Secretary-General warns against lurching ‘from crisis to crisis’ on nuclear proliferation

1 February 2006
Annan addresses UNA-UK in London

With the international spotlight shining on Tehran’s atomic ambitions, United Nations Secretary-General Kofi Annan has appealed for a long-term and visionary approach to the problem of nuclear arms proliferation.

With the international spotlight shining on Tehran’s atomic ambitions, United Nations Secretary-General Kofi Annan has appealed for a long-term and visionary approach to the problem of nuclear arms proliferation.

“Today’s headlines concern Iran – rightly so, for basic treaty obligations and commitments are at stake,” he said in London on Tuesday evening, stressing that for signatories of the Nuclear Non-Proliferation Treaty (NPT), the right to develop nuclear energy is conditional on the obligation not to build or acquire nuclear weapons, and to comply with standards set and monitored by the International Atomic Energy Agency (IAEA).

“But when we step back from the headlines, it should be clear that we cannot continue to lurch from crisis to crisis, until the regime is buried beneath a cascade of nuclear proliferation,” he told an audience at the United Nations Association of the United Kingdom at Central Hall in Westminster.

He lamented missed opportunities to strengthen the foundations of the NPT regime, by agreeing on more robust IAEA inspections, saying: “We cannot afford any more such squandered chances.”

In a question and answer session that followed, Mr. Annan was asked to reflect on his term as Secretary-General. “You cannot do this kind of job for as long as I have done in the world we live in and not have regrets,” he replied bluntly. “I do have regrets. I regret that I was unable to breach the divisions amongst member States over the Iraq war. The divisions are still there. They are healing, but I was really deeply disappointed that I could not help bridge the differences,” he added.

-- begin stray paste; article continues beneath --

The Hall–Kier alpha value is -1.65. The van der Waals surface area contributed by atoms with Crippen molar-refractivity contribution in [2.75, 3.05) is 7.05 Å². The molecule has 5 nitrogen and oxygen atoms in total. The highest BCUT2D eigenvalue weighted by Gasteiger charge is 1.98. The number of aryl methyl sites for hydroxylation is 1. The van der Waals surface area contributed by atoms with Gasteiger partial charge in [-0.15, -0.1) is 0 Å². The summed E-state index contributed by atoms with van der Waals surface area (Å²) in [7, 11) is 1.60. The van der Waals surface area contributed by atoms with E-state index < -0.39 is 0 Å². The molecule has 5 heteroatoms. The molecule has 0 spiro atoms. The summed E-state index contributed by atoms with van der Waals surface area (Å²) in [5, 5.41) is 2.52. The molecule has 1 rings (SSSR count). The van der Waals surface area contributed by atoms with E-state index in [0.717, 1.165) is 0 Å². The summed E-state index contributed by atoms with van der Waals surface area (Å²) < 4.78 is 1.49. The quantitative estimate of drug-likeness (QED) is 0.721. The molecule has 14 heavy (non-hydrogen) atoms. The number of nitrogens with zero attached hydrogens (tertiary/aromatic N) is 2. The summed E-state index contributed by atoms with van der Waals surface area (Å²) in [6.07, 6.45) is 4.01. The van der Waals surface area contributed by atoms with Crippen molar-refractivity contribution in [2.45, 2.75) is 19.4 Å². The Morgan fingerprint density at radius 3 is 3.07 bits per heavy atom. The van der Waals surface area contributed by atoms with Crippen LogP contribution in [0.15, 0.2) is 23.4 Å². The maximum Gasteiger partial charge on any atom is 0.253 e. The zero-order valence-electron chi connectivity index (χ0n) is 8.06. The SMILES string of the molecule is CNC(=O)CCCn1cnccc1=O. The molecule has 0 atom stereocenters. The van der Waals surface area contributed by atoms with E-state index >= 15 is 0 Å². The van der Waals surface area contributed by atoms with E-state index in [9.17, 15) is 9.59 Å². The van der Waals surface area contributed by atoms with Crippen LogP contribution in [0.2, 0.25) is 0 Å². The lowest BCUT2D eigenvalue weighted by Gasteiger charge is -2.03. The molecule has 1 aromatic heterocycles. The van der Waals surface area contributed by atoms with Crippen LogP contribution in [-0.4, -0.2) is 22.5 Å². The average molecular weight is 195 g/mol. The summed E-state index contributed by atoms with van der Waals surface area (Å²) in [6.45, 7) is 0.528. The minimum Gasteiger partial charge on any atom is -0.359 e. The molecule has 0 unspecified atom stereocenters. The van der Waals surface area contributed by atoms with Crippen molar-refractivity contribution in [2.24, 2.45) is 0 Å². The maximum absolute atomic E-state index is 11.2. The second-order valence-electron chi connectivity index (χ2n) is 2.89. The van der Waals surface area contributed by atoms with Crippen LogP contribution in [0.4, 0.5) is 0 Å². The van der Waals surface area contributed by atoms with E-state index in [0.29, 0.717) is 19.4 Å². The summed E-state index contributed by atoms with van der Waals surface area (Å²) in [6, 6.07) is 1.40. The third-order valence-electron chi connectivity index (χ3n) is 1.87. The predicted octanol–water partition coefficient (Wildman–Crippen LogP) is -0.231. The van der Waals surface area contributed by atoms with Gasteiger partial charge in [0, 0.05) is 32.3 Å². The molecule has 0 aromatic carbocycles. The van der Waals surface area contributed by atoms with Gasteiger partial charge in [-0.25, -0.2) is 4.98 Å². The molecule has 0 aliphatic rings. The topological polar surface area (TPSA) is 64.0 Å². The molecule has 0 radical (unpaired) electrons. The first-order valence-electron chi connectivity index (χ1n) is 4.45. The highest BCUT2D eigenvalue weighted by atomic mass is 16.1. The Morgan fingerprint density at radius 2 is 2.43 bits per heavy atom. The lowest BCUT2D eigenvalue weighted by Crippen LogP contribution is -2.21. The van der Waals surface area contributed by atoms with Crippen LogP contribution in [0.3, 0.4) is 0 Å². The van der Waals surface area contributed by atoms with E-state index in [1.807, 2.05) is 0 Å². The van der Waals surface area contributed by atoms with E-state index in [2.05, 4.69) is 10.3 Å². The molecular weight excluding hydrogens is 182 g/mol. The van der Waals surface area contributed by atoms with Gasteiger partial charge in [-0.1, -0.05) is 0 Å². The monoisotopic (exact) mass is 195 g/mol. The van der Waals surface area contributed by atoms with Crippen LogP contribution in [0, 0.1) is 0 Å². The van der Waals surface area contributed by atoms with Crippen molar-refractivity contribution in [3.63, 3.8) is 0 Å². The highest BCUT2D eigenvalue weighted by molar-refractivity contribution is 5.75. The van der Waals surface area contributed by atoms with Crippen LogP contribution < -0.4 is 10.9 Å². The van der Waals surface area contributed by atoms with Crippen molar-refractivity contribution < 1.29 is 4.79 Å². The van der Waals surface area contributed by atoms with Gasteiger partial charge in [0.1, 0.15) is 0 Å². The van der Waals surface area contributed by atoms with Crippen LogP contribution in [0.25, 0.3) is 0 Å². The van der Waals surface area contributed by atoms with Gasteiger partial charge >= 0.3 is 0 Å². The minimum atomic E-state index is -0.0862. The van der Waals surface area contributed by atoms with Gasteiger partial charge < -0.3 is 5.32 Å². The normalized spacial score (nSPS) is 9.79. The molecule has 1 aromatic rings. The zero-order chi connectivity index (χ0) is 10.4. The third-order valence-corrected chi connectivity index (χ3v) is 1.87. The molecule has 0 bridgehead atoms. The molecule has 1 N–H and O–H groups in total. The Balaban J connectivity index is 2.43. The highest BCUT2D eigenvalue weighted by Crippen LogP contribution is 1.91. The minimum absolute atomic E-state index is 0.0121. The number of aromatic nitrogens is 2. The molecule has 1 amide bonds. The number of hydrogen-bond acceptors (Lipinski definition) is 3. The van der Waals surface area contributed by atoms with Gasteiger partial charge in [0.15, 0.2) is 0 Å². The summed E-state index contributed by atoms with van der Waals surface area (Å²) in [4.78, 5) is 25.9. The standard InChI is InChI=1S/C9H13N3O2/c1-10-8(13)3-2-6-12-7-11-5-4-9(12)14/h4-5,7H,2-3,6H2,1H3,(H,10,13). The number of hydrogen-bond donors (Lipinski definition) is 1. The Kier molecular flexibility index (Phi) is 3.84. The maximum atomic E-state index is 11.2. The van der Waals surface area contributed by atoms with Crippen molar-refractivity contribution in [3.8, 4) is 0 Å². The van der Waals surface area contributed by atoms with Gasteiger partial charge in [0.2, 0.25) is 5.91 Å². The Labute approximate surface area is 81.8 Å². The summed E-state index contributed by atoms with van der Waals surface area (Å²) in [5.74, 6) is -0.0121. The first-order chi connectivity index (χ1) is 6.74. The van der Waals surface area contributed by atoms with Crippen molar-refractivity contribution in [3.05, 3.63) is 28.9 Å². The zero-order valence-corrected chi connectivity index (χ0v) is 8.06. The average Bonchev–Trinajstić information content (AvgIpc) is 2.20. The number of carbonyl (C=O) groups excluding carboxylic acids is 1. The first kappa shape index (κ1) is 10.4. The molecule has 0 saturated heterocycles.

The Secretary-General also brought up the Iraq Oil-for-Food Programme, voicing regret that he had not paid attention to problems it faced sooner. “Whether I would have been able to deal with it or not, given the way it was set up and the responsibility centres were distributed,” remains an open question, “but I should have probably paid more attention to the difficulties in that.”

The UN has also been hurt by “politically-motivated campaigns against the UN” in which “instances of corruption by staff members (are) blown completely out of proportion.” He pointed out that after a $36 million investigation, “and the kind of scrubbing the UN was given,” only one staff member was found to maybe have taken some $150,000 out of a $64 billion programme.

“If there was a scandal, it was with the companies and not so much with UN individuals,” he said. “There may have been instances of mismanagement, yes, maybe we didn’t manage it effectively, but not corruption.”

The Secretary-General said these accusations have been harmful. “We have very serious dedicated staff members who give their all, who go to places around the world to serve the needy, they serve in places that governments do not dare send their soldiers and I think they deserve a little bit of thanks and a bit more respect than the badgering” they get, he said.

Among his proudest accomplishments, Mr. Annan cited broadening the constituency of the UN, “reminding the public and the members that they should not be only an organization of governments talking to each other, that we needed to bring in the peoples, we needed to work with NGOs (non-governmental organizations), with the private sector, foundations.”

He also hailed the broader definition of security now prevailing. “Today we consider poverty, infectious diseases and environmental degradation a threat, along with terrorism, along with weapons of mass destruction.”

This is critical in a world where concerns vary. “Depending on where you live and where you stand, your perception of threat is quite different. I live in America and if you were to ask me because of the way the press plays it and the speeches you hear, I would probably tell you terrorism is the most important threat. But if I go to South Africa, they would probably tell me HIV/AIDS. Someone else will tell me hunger. And if I lived on a small island, which could be washed away through global warming, I would tell you it is environmental degradation and climate.

“So, we have really opened up a debate and I think intellectually it was quite an achievement to get the Member States to walk away with that understanding.”


♦ Receive daily updates directly in your inbox - Subscribe here to a topic.
♦ Download the UN News app for your iOS or Android devices.